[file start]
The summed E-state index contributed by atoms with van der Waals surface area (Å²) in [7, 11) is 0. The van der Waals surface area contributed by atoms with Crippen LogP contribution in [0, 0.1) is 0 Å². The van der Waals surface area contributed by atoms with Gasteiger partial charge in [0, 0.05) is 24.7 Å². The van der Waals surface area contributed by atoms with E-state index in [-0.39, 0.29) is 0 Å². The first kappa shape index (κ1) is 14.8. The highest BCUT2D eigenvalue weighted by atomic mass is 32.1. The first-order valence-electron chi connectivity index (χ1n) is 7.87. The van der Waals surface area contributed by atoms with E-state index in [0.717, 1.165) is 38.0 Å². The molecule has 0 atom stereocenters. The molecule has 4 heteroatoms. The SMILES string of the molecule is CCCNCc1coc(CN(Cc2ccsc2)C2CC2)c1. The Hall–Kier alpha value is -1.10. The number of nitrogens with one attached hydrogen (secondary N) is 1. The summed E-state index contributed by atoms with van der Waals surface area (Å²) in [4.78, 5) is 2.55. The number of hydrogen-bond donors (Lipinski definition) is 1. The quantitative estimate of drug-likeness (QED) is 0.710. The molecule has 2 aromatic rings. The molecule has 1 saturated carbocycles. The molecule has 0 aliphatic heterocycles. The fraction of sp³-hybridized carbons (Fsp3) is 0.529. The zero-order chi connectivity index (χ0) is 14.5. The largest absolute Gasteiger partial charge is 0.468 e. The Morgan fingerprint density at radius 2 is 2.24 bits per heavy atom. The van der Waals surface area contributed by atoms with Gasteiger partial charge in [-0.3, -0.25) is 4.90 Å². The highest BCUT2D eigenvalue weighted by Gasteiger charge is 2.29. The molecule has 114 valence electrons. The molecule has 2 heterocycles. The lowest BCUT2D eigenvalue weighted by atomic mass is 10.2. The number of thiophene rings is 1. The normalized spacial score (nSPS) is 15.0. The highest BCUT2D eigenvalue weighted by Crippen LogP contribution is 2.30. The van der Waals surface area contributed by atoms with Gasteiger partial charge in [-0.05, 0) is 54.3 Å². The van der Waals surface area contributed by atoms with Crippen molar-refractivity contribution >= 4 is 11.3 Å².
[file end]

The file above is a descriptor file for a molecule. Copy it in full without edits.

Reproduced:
The summed E-state index contributed by atoms with van der Waals surface area (Å²) in [7, 11) is 0. The van der Waals surface area contributed by atoms with Crippen LogP contribution in [0, 0.1) is 0 Å². The van der Waals surface area contributed by atoms with Gasteiger partial charge in [0, 0.05) is 24.7 Å². The van der Waals surface area contributed by atoms with E-state index in [-0.39, 0.29) is 0 Å². The first kappa shape index (κ1) is 14.8. The highest BCUT2D eigenvalue weighted by atomic mass is 32.1. The first-order valence-electron chi connectivity index (χ1n) is 7.87. The van der Waals surface area contributed by atoms with E-state index in [0.717, 1.165) is 38.0 Å². The molecule has 0 atom stereocenters. The molecule has 4 heteroatoms. The SMILES string of the molecule is CCCNCc1coc(CN(Cc2ccsc2)C2CC2)c1. The Hall–Kier alpha value is -1.10. The number of nitrogens with one attached hydrogen (secondary N) is 1. The summed E-state index contributed by atoms with van der Waals surface area (Å²) in [4.78, 5) is 2.55. The number of hydrogen-bond donors (Lipinski definition) is 1. The quantitative estimate of drug-likeness (QED) is 0.710. The molecule has 2 aromatic rings. The molecule has 1 saturated carbocycles. The molecule has 0 aliphatic heterocycles. The fraction of sp³-hybridized carbons (Fsp3) is 0.529. The zero-order chi connectivity index (χ0) is 14.5. The largest absolute Gasteiger partial charge is 0.468 e. The Morgan fingerprint density at radius 2 is 2.24 bits per heavy atom. The van der Waals surface area contributed by atoms with Gasteiger partial charge in [-0.3, -0.25) is 4.90 Å². The highest BCUT2D eigenvalue weighted by Gasteiger charge is 2.29. The molecule has 114 valence electrons. The molecule has 2 heterocycles. The lowest BCUT2D eigenvalue weighted by atomic mass is 10.2. The number of thiophene rings is 1. The normalized spacial score (nSPS) is 15.0. The highest BCUT2D eigenvalue weighted by Crippen LogP contribution is 2.30. The van der Waals surface area contributed by atoms with Gasteiger partial charge in [-0.05, 0) is 54.3 Å². The van der Waals surface area contributed by atoms with Crippen molar-refractivity contribution >= 4 is 11.3 Å².